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RoboBees: An Autonomous Colony of Robotic Pollinators

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Published on Aug 18, 2010

From the 2010 USENIX Annual Technical Conference:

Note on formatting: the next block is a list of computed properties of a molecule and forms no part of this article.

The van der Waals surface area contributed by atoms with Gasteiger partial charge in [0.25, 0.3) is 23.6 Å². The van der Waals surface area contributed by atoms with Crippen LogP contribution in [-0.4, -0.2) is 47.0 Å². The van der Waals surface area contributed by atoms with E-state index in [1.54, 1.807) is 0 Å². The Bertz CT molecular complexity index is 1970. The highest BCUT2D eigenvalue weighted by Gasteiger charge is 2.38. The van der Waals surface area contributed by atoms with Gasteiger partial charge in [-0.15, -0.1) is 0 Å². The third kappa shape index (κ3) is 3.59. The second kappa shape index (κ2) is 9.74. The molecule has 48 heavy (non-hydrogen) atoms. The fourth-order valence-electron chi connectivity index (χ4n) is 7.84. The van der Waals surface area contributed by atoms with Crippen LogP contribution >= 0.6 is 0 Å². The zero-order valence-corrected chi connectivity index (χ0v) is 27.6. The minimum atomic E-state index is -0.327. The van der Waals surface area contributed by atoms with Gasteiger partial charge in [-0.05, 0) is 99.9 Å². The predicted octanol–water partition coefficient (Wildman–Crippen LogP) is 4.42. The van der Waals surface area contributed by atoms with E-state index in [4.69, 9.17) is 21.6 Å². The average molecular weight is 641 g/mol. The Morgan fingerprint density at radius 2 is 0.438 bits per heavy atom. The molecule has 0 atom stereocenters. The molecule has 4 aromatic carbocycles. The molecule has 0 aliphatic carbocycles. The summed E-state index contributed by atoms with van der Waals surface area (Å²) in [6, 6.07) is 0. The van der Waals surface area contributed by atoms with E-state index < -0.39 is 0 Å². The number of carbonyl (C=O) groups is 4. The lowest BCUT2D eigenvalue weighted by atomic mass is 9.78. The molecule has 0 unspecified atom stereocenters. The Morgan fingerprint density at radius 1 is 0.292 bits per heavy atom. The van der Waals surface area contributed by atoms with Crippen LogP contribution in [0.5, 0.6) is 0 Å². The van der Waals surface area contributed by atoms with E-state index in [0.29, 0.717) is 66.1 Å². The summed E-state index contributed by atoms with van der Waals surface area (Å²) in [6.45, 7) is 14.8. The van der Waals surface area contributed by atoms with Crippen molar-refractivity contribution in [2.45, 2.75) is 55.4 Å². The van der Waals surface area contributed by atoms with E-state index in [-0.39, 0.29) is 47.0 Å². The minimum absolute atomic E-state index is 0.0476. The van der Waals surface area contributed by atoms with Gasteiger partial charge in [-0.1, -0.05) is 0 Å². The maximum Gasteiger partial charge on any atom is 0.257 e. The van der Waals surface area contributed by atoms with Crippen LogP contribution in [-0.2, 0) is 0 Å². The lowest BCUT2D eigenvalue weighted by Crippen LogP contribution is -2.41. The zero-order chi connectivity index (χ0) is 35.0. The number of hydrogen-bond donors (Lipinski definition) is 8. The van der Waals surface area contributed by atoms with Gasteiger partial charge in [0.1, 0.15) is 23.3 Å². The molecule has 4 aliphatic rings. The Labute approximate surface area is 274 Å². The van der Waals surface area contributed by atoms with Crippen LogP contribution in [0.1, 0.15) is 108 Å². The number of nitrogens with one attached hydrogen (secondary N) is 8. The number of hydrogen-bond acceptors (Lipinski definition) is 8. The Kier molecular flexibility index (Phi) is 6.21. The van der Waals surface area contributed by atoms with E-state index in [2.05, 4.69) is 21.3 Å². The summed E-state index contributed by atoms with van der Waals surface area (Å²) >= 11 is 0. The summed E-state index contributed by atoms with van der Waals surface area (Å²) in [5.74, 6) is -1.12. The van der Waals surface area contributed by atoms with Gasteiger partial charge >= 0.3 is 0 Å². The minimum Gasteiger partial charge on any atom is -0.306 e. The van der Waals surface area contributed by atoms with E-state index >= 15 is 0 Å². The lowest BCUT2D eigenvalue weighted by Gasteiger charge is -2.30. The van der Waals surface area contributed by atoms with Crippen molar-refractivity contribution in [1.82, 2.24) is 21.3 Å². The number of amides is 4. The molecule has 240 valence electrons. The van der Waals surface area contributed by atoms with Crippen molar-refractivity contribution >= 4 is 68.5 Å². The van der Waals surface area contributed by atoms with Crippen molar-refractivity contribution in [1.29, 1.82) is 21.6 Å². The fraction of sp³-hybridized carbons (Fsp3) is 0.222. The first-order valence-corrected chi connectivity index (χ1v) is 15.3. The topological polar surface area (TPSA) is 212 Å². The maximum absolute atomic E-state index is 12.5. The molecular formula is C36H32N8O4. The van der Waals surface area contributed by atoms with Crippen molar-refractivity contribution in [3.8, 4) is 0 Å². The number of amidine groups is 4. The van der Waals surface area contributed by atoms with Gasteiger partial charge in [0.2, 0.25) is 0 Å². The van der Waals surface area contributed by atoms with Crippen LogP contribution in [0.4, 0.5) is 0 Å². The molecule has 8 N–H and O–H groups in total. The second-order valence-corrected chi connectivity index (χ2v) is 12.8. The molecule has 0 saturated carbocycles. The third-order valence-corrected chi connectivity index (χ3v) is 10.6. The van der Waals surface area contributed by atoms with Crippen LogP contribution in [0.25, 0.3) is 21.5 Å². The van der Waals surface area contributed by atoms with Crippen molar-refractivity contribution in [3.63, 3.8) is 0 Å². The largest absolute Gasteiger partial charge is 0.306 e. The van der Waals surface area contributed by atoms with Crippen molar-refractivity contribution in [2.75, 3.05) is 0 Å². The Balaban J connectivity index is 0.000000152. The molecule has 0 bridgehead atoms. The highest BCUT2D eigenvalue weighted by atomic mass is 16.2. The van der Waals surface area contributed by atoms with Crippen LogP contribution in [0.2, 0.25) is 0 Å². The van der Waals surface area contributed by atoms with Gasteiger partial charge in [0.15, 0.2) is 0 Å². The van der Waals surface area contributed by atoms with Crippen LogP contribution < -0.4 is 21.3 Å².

Matt Welsh, Associate Professor of Computer Science at Harvard University, discusses how his team of researchers from Harvard, Northeastern, and Centeye is developing a coordinated colony of robotic bees, aptly called RoboBees. The idea is to build a swarm of flapping-wing microrobots that are capable of performing wide-area search, environmental mapping and surveillance, and even pollination. This project involves a wide range of research challenges across many fields, broken down into three categories: body, brain, and colony. Problems in the "body" space include all aspects of the flight apparatus, propulsion, and power supply. The "brain" involves research on low-power electronics, including circuits for sensing and decision-making. Finally, research within the "colony" entails communication and control algorithms that will enable performance well beyond the capabilities of an individual RoboBee. Real bees coordinate to interact with the complex environment using a diversity of sensors, a hierarchy of task delegation, unique communication, and an effective flapping-wing propulsion system. Mimicking these tasks involves many open research problems that drive this project.

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